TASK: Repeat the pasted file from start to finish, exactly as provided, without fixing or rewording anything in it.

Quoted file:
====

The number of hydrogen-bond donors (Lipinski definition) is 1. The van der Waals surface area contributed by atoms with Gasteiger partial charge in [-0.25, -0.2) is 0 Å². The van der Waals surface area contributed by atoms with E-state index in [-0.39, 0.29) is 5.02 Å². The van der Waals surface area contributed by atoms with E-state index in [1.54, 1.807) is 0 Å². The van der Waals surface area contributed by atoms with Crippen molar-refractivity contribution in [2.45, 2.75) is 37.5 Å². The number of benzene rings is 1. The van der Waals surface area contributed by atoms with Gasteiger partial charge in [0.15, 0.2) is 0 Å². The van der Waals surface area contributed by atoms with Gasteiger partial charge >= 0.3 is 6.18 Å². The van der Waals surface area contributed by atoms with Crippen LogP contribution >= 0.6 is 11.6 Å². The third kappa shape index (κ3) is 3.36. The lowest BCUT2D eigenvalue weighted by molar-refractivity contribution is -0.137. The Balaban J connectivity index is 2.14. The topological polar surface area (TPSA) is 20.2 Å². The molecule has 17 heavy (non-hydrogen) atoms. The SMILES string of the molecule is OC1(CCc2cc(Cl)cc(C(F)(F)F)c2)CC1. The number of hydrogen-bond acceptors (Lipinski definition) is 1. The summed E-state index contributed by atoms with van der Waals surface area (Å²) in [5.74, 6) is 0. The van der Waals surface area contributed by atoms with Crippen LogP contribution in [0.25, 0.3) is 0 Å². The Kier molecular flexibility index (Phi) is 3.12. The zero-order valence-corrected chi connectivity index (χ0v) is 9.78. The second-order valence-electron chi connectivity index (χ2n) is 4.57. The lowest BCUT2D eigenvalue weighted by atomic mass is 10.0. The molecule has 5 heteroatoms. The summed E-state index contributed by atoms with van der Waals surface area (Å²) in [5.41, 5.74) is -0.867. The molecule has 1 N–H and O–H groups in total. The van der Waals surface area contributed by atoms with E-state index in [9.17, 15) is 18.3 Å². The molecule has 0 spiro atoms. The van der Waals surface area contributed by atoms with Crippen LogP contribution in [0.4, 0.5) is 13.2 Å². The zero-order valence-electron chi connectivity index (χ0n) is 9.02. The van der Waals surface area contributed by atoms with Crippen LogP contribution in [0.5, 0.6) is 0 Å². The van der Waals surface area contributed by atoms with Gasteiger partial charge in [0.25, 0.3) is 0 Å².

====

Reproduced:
The number of hydrogen-bond donors (Lipinski definition) is 1. The van der Waals surface area contributed by atoms with Gasteiger partial charge in [-0.25, -0.2) is 0 Å². The van der Waals surface area contributed by atoms with E-state index in [-0.39, 0.29) is 5.02 Å². The van der Waals surface area contributed by atoms with E-state index in [1.54, 1.807) is 0 Å². The van der Waals surface area contributed by atoms with Crippen molar-refractivity contribution in [2.45, 2.75) is 37.5 Å². The number of benzene rings is 1. The van der Waals surface area contributed by atoms with Gasteiger partial charge in [0.15, 0.2) is 0 Å². The van der Waals surface area contributed by atoms with Gasteiger partial charge >= 0.3 is 6.18 Å². The van der Waals surface area contributed by atoms with Crippen LogP contribution >= 0.6 is 11.6 Å². The third kappa shape index (κ3) is 3.36. The lowest BCUT2D eigenvalue weighted by molar-refractivity contribution is -0.137. The Balaban J connectivity index is 2.14. The topological polar surface area (TPSA) is 20.2 Å². The molecule has 17 heavy (non-hydrogen) atoms. The SMILES string of the molecule is OC1(CCc2cc(Cl)cc(C(F)(F)F)c2)CC1. The number of hydrogen-bond acceptors (Lipinski definition) is 1. The summed E-state index contributed by atoms with van der Waals surface area (Å²) in [5.74, 6) is 0. The van der Waals surface area contributed by atoms with Crippen LogP contribution in [0.25, 0.3) is 0 Å². The Kier molecular flexibility index (Phi) is 3.12. The zero-order valence-corrected chi connectivity index (χ0v) is 9.78. The second-order valence-electron chi connectivity index (χ2n) is 4.57. The lowest BCUT2D eigenvalue weighted by atomic mass is 10.0. The molecule has 5 heteroatoms. The summed E-state index contributed by atoms with van der Waals surface area (Å²) in [5.41, 5.74) is -0.867. The molecule has 1 N–H and O–H groups in total. The van der Waals surface area contributed by atoms with E-state index in [9.17, 15) is 18.3 Å². The molecule has 0 spiro atoms. The van der Waals surface area contributed by atoms with Crippen LogP contribution in [0.4, 0.5) is 13.2 Å². The zero-order valence-electron chi connectivity index (χ0n) is 9.02. The van der Waals surface area contributed by atoms with Crippen LogP contribution in [0.5, 0.6) is 0 Å². The van der Waals surface area contributed by atoms with Gasteiger partial charge in [0.25, 0.3) is 0 Å².